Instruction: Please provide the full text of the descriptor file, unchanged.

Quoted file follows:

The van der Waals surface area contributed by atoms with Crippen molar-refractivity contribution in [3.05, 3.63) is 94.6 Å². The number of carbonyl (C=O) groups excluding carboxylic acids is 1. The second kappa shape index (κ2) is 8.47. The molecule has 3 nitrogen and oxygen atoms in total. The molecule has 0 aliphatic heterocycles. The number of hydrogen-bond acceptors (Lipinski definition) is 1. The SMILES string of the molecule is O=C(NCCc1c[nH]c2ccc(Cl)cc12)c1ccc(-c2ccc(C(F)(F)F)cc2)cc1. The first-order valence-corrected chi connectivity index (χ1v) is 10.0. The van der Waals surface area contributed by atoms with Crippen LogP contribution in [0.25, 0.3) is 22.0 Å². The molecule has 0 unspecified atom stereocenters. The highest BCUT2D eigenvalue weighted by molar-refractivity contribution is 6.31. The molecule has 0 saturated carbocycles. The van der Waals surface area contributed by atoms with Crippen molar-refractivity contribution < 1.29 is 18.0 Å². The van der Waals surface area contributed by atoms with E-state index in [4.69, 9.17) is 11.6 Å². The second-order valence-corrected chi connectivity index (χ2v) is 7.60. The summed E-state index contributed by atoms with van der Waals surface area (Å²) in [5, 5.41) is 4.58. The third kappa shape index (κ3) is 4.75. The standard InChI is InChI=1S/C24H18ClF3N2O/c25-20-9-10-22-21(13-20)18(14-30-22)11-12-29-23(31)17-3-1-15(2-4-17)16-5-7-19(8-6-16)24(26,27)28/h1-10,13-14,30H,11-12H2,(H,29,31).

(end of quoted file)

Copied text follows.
The van der Waals surface area contributed by atoms with Crippen molar-refractivity contribution in [3.05, 3.63) is 94.6 Å². The number of carbonyl (C=O) groups excluding carboxylic acids is 1. The second kappa shape index (κ2) is 8.47. The molecule has 3 nitrogen and oxygen atoms in total. The molecule has 0 aliphatic heterocycles. The number of hydrogen-bond acceptors (Lipinski definition) is 1. The SMILES string of the molecule is O=C(NCCc1c[nH]c2ccc(Cl)cc12)c1ccc(-c2ccc(C(F)(F)F)cc2)cc1. The first-order valence-corrected chi connectivity index (χ1v) is 10.0. The van der Waals surface area contributed by atoms with Crippen LogP contribution in [0.25, 0.3) is 22.0 Å². The molecule has 0 unspecified atom stereocenters. The highest BCUT2D eigenvalue weighted by molar-refractivity contribution is 6.31. The molecule has 0 saturated carbocycles. The van der Waals surface area contributed by atoms with Crippen molar-refractivity contribution < 1.29 is 18.0 Å². The van der Waals surface area contributed by atoms with E-state index in [4.69, 9.17) is 11.6 Å². The second-order valence-corrected chi connectivity index (χ2v) is 7.60. The summed E-state index contributed by atoms with van der Waals surface area (Å²) in [5, 5.41) is 4.58. The third kappa shape index (κ3) is 4.75. The standard InChI is InChI=1S/C24H18ClF3N2O/c25-20-9-10-22-21(13-20)18(14-30-22)11-12-29-23(31)17-3-1-15(2-4-17)16-5-7-19(8-6-16)24(26,27)28/h1-10,13-14,30H,11-12H2,(H,29,31).